> taking photos of my sons thanksgiving day show. It was really cute but
    > the photos I took came out pretty poorly. Many of them are very dark
    > with a kind of orange hue to the whole picture. I think I had the zoom
    > at maximum for the photos that came out the darkest. I'm not positive
    > about that.
    >
    > This is the first time I got really poor results like this so I am
    > thinking that maybe somehow the camera got some setting switched.
    >
    > Any ideas what would cause dark photos in a setting that was reasonably
    > well lit like this. I know that the flash was going off although I
    > don't think it was creating much light from the distance I was shooting
    > from which was about 15 to 20 feet away.
    >
    > Sometimes I notice an orange light come on before I shoot a picture.
    > Can anyone tell me what that orange light is? This is something
    > different than the redeye redcution pre-flashes which I also have
    > turned on.
    >
    > Thanks for any info and suggestions on how to shoow better indoor
    > pictures.
    >
    > Steve
    >
    Arnold, Nov 23, 2005
    #5
  6. Neil Ellwood Guest

    On Wed, 23 Nov 2005 10:49:18 -0800, szeik wrote:

    > Hi,
    >
    > I just took a bunch of photos using our new sony dsc-p200 cybershot
    > digital camera. I was in a school clasroom with flourescent lighting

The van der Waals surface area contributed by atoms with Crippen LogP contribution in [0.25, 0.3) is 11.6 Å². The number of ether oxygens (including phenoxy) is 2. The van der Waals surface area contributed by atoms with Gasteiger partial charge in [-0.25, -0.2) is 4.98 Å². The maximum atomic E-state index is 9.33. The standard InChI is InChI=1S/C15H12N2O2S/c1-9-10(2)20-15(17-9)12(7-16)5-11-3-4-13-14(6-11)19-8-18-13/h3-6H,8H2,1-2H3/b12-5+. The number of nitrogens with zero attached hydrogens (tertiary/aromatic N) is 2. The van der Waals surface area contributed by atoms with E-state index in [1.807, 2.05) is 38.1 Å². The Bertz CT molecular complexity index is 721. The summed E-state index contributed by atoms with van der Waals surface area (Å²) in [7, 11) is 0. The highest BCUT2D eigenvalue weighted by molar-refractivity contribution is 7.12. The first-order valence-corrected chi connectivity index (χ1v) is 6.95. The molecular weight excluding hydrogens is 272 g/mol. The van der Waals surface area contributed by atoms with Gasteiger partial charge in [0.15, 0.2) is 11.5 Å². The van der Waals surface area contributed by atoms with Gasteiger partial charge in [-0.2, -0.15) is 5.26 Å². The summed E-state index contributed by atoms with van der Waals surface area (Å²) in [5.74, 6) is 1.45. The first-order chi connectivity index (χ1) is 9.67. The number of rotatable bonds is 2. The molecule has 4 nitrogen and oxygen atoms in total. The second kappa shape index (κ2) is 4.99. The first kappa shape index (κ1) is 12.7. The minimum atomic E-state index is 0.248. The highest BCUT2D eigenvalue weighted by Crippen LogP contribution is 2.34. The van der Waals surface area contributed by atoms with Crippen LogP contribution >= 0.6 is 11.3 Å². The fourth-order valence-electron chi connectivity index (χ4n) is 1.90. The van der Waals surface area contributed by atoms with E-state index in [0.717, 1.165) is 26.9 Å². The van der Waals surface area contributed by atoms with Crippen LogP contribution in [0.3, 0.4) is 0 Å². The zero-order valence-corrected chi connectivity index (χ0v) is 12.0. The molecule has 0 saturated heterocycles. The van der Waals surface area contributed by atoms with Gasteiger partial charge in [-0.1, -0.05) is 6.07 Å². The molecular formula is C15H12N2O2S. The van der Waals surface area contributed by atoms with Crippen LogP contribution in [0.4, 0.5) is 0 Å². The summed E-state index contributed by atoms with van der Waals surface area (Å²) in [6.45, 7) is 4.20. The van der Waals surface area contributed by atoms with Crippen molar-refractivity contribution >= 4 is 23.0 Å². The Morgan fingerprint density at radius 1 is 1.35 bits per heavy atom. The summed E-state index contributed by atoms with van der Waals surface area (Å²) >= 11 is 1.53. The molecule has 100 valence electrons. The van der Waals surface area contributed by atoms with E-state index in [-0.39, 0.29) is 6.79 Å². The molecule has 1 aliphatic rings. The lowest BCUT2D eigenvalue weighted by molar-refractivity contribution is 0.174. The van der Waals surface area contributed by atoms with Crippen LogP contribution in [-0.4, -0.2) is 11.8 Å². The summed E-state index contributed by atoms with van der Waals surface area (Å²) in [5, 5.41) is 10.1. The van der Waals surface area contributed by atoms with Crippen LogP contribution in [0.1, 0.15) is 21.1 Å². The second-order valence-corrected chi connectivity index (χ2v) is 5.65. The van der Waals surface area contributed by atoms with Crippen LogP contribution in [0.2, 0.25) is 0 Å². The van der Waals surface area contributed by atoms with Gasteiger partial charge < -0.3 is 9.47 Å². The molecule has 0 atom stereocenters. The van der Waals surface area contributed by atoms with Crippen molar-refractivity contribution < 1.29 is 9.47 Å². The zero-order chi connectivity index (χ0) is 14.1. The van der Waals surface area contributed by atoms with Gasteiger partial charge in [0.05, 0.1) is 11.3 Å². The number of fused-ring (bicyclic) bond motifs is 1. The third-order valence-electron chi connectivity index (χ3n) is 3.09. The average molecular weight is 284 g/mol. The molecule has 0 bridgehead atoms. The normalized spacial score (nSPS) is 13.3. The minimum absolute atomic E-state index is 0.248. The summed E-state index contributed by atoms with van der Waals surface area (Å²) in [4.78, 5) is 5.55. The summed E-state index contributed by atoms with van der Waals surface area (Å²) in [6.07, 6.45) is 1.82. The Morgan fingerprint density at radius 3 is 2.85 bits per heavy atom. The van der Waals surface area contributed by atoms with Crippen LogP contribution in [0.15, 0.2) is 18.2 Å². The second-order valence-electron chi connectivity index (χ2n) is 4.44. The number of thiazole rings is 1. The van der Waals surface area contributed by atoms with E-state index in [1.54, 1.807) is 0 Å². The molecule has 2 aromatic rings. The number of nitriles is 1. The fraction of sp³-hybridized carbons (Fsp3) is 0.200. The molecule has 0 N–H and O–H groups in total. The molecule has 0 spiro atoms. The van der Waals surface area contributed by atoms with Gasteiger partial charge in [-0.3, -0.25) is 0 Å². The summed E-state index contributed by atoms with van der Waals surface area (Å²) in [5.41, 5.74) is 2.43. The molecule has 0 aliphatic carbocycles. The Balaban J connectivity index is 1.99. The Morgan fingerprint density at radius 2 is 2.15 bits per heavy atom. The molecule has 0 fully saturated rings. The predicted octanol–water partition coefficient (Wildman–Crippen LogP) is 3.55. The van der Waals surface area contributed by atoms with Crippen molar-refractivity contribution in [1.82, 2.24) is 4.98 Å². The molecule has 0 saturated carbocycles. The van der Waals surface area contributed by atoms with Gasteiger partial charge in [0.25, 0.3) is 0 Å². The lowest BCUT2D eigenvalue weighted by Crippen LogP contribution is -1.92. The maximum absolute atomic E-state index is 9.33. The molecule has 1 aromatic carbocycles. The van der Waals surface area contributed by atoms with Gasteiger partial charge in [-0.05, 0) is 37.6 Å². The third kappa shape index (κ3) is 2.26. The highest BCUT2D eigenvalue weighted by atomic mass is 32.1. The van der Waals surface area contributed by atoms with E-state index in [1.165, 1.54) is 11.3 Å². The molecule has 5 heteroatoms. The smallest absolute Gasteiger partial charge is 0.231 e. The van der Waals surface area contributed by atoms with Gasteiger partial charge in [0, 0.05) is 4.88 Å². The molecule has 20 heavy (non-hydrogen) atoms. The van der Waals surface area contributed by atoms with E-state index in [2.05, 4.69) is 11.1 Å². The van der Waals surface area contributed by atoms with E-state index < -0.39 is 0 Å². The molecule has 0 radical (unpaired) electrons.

> taking photos of my sons thanksgiving day show. It was really cute but
    > the photos I took came out pretty poorly. Many of them are very dark
    > with a kind of orange hue to the whole picture. I think I had the zoom
    > at maximum for the photos that came out the darkest. I'm not positive
    > about that.
    >
    > This is the first time I got really poor results like this so I am
    > thinking that maybe somehow the camera got some setting switched.
    >
    > Any ideas what would cause dark photos in a setting that was reasonably
    > well lit like this. I know that the flash was going off although I
    > don't think it was creating much light from the distance I was shooting
    > from which was about 15 to 20 feet away.
    >
    > Sometimes I notice an orange light come on before I shoot a picture.
    > Can anyone tell me what that orange light is? This is something
    > different than the redeye redcution pre-flashes which I also have
    > turned on.
    >
    > Thanks for any info and suggestions on how to shoow better indoor
    > pictures.
    >
    > Steve

    The orange light is telling you that the exposure is incorrect.
    --
    Neil
    Linux Counter 335851
    Delete delete to reply by email
    Neil Ellwood, Nov 23, 2005
    #6
  7. fab Guest

    ha scritto:
    > Hi,
    >
    > I just took a bunch of photos using our new sony dsc-p200 cybershot
    > digital camera. I was in a school clasroom with flourescent lighting